Throwing Capacitor into the mix — which adds native projects as source artifacts — you can bridge native code into your Ionic app the exact same way you would as React Native, whether you plan to build a plugin for the community or keep your native code local to source control.

Design

As a Lead Developer, one of your core responsibilities is to estimate the time and effort required to design your application. Your estimations boil down to cost, so it’s extremely important to know the core differences between designing and styling Ionic compared to React Native.

Most importantly, React Native components will render their native equivalents with no pre-fabricated styling options to choose from. If your project is intended to match native platform styling as close as possible, there’s a huge benefit in using React Native. Ionic ships with Adaptive Styling, where every Ionic component adapts its look to the platform on which the app is running on. However, some Ionic components, such as the datepicker, don’t quite exactly match their native counterparts.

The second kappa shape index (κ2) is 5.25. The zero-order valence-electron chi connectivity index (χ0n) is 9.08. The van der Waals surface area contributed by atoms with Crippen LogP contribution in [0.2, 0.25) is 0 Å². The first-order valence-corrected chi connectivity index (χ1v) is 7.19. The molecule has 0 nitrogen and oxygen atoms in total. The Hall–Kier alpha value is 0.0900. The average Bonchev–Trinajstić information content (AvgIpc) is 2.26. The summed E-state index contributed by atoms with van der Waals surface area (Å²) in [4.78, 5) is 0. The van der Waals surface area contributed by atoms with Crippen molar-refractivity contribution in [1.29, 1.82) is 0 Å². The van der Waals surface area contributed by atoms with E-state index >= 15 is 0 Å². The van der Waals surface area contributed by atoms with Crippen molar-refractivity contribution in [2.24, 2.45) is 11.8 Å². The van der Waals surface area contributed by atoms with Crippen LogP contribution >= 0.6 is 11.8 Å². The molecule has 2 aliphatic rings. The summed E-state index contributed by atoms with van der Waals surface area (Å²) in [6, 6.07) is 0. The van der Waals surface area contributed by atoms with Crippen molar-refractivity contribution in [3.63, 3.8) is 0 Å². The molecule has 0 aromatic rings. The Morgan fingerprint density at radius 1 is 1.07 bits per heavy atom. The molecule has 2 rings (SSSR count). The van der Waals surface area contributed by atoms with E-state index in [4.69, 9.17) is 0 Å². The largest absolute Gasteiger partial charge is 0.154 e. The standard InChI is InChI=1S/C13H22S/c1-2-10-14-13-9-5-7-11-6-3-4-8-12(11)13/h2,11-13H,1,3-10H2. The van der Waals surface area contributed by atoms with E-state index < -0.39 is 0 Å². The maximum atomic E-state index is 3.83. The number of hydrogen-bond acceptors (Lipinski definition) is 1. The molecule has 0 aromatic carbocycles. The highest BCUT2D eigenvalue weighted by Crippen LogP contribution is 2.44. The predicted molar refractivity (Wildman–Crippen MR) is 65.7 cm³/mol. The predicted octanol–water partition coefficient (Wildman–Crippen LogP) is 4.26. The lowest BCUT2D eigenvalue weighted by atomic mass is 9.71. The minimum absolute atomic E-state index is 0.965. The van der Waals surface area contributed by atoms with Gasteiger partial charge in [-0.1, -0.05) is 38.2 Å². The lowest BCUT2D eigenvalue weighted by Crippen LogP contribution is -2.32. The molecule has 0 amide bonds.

On the flipside, if your project has a design system to adhere to and/or should look consistent between platforms, in my experience Ionic has taken considerably less time to standardize designs between platforms.

It’s also important to note that React Native integrates a subset of CSS. On the surface, working with a subset of CSS appeared inconsequential, but I quickly found it challenging to accurately scope the effort and feasibility of particular designs. Responsive design paradigms, such as media queries, aren’t readily available in React Native. This led to a particularly stressful experience working with a design team that had only designed for web-based hybrid apps — it was difficult for them to grasp how much additional effort it would take to accommodate all the device sizes they were targeting.